“This is a great opportunity for us,” Bowen said. “You get to ask people who have been on this path of playing football, who have gone through the process, and ask them questions about how to get through the process and learn the different ways that they’ve done it.”

Chase can’t reign in the rain

By Larry Woody


After a long off-season, young Mt. Juliet racer Chase Johnson was itching to get back on the track and pick up where he left off last year – being crowned the youngest champion in any major division in the 60-year history of Fairgrounds Speedway.

Unfortunately, Mother Nature has applied the brakes.

First, the season opener was rained out, then last Saturday’s second event was also a washout.

“It’s very frustrating,” says Chase, a seventh-grader at Mt. Juliet Christian Academy who recently turned 13. Last year, at age 12, Chase became the youngest winner of a feature race, then followed it up by becoming the track’s youngest champ when he claimed the Pro Late Model title.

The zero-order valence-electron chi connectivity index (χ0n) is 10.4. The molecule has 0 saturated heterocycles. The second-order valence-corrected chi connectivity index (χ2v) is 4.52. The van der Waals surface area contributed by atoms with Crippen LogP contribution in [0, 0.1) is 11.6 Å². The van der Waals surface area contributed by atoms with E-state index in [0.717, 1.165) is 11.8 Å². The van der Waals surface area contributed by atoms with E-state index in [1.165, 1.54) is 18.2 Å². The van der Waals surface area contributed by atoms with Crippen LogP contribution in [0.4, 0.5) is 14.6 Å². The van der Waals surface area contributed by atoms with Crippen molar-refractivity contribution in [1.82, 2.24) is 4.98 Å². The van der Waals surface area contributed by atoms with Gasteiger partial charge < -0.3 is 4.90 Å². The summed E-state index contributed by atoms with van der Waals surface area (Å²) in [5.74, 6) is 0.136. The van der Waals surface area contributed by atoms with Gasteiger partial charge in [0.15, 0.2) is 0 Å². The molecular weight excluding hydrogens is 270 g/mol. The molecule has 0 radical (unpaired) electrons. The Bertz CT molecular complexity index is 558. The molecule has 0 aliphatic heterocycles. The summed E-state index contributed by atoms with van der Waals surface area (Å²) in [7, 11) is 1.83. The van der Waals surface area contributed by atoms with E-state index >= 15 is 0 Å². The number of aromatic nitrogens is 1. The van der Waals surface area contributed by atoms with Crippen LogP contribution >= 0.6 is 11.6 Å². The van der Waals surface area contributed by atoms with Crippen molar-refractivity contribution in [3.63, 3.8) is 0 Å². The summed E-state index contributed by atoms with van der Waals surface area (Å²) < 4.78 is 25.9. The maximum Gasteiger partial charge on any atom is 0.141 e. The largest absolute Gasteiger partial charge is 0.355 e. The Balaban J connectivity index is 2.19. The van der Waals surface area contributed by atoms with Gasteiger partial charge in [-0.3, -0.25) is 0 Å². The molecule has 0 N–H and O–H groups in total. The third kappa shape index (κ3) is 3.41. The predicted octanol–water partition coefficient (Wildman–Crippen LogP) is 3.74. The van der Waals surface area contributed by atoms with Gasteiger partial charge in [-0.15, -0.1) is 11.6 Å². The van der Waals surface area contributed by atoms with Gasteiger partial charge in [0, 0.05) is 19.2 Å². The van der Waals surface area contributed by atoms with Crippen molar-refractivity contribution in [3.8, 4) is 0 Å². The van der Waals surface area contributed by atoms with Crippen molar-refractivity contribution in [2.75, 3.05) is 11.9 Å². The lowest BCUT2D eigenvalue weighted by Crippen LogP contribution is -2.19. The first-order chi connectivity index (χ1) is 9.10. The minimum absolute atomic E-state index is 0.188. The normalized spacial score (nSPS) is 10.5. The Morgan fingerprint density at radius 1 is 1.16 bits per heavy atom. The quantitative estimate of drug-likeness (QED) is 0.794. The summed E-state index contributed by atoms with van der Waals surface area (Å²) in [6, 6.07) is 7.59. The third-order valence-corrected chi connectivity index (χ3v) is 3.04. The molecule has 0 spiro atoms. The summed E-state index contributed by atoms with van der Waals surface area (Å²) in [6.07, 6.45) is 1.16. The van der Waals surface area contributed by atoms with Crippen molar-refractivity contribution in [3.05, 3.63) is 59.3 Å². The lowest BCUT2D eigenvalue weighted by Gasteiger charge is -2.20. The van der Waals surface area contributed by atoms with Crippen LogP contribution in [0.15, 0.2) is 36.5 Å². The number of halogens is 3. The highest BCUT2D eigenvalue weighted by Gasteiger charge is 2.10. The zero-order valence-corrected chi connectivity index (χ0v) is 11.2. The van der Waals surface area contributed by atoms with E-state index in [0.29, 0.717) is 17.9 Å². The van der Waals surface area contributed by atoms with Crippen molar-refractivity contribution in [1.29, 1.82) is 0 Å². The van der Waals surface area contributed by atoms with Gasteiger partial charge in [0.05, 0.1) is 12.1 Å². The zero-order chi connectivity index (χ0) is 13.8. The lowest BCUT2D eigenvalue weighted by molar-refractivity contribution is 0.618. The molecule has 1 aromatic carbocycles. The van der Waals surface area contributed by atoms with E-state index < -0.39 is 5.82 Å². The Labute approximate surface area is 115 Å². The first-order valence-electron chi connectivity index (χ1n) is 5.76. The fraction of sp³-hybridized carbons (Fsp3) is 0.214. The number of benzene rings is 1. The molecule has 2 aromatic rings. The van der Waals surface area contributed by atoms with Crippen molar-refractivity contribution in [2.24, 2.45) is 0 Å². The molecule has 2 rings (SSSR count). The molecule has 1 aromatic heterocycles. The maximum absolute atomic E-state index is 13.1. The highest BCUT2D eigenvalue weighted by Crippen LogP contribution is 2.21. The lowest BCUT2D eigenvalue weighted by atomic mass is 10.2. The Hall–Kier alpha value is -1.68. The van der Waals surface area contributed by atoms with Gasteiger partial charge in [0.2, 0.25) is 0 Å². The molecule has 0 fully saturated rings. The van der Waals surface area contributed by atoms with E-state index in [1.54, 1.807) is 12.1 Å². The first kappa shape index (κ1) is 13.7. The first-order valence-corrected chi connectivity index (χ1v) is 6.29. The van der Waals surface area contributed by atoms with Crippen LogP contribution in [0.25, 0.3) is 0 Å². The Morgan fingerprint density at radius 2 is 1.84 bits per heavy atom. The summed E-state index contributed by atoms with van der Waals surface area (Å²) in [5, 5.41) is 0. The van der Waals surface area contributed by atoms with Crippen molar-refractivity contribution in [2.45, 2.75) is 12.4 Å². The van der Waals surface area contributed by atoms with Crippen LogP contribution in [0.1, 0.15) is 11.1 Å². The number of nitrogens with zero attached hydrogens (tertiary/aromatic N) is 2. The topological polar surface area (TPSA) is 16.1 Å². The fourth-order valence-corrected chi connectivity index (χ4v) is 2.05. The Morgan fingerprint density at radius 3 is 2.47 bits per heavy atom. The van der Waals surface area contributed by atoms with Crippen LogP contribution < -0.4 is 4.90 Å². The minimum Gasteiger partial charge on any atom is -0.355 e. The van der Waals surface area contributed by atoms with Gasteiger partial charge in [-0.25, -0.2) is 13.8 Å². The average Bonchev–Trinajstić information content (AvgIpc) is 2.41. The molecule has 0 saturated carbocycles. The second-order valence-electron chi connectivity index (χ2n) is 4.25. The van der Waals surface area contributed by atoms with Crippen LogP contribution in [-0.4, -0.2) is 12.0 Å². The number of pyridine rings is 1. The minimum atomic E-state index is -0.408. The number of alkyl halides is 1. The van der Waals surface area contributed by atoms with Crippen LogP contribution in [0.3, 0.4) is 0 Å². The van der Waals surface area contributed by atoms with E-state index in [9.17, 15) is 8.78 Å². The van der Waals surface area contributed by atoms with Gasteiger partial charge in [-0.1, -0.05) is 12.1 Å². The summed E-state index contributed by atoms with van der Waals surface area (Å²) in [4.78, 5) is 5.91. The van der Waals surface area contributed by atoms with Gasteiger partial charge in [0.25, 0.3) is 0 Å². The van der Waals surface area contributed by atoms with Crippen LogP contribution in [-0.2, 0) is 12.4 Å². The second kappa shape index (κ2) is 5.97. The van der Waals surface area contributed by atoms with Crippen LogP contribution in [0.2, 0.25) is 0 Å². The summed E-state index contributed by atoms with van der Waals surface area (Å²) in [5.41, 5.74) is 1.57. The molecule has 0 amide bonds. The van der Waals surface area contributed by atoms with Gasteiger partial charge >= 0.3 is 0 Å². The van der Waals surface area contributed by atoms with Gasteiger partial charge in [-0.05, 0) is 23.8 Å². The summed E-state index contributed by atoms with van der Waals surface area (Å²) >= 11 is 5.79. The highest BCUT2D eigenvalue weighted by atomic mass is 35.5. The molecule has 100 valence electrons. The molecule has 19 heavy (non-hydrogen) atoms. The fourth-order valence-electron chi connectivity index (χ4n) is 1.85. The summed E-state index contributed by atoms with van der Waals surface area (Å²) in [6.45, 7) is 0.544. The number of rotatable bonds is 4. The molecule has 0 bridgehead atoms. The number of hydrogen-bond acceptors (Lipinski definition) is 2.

“We worked all winter getting our cars ready,” he says, “and so far we haven’t been able to run a lap.”

The frustrations transcend state boundaries. Not only have both of the Fairgrounds’ first two events fell victim to bad weather, so have the first two races at Huntsville (Ala.) Speedway where Chase was also planning to run.

“Both times we drove all the way down there, then had to turn around and come home,” he says. “I know there’s nothing anyone can do about it, but it sure is frustrating to get ready to race, then have it cancelled.”

If the two points races can’t be made up later in the season, losing two events from an already-abbreviated schedule puts more pressure on each of the remaining races. If a driver gets in a hole, he has less opportunity to climb out.

But pressure is nothing new for Chase. He has been living up to high expectations for some time. As he noted a couple of years ago, some of the track’s veteran drivers considered him “just a kid in a driver’s suit.”